IN SUMMARY: It is certainly not necessary to talk to your parents about CEN. You can heal from it without ever doing so. Learning more about your parents’ childhoods and having compassion for them may help make their emotionally neglectful ways less painful to you now. However, sharing the concept of CEN with them can be helpful in some families, and may be a way for you to improve your relationship with them. Be sure to take into account the type of CEN parents that you have when making the decision to talk with them. Your path to healing is unique to you. There are no right or wrong answers. If you decide to talk with your parents about CEN, follow the tips and guidelines above, and proceed with care.
To learn more about Childhood Emotional Neglect, how it’s different from emotional abuse, how it happens, and how to heal from it, see my book Running on Empty: Overcome Your Childhood Emotional Neglect.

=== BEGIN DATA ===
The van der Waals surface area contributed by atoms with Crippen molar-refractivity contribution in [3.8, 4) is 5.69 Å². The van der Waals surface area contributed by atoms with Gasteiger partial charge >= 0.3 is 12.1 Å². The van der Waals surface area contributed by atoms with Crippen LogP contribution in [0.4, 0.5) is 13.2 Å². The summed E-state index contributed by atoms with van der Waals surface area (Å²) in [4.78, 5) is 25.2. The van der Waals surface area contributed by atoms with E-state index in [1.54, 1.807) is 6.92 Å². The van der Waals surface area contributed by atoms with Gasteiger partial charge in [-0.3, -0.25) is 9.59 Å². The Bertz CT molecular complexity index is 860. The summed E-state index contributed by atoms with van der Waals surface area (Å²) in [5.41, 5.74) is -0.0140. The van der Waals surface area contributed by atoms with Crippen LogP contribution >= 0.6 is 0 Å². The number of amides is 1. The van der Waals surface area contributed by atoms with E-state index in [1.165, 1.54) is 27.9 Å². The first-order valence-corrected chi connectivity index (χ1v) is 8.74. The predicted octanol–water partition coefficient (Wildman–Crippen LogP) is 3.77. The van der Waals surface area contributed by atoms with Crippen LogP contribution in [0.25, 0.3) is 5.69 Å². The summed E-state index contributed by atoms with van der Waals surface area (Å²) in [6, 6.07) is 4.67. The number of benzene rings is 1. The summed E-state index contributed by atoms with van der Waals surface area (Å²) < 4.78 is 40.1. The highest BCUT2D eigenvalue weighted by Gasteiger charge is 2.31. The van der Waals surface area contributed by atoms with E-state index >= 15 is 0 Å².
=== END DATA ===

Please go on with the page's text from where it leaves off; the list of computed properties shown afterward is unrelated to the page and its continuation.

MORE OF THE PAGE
Above all else, remember that your feelings are important and your needs are important. Yes, you matter.
“What do you think?”
“How do you feel?”
“What do you need?”
“What do you have to say?”
Imagine a child, let’s call him Zachary, growing up in a household in which he is seldom asked the above questions (Childhood Emotional Neglect, or CEN). Perhaps his parents are emotionally neglecting him because they have five children and are overwhelmed with getting them all dressed in the morning, much less what they think or feel. Perhaps his father died, and his mother is so enveloped in her own grief that she is barely functioning. Perhaps he has an older sibling who is autistic and who takes up the huge majority of his parents’ attention and resources. Or perhaps his parents are self-centered, and pay attention mostly only to what they think and feel.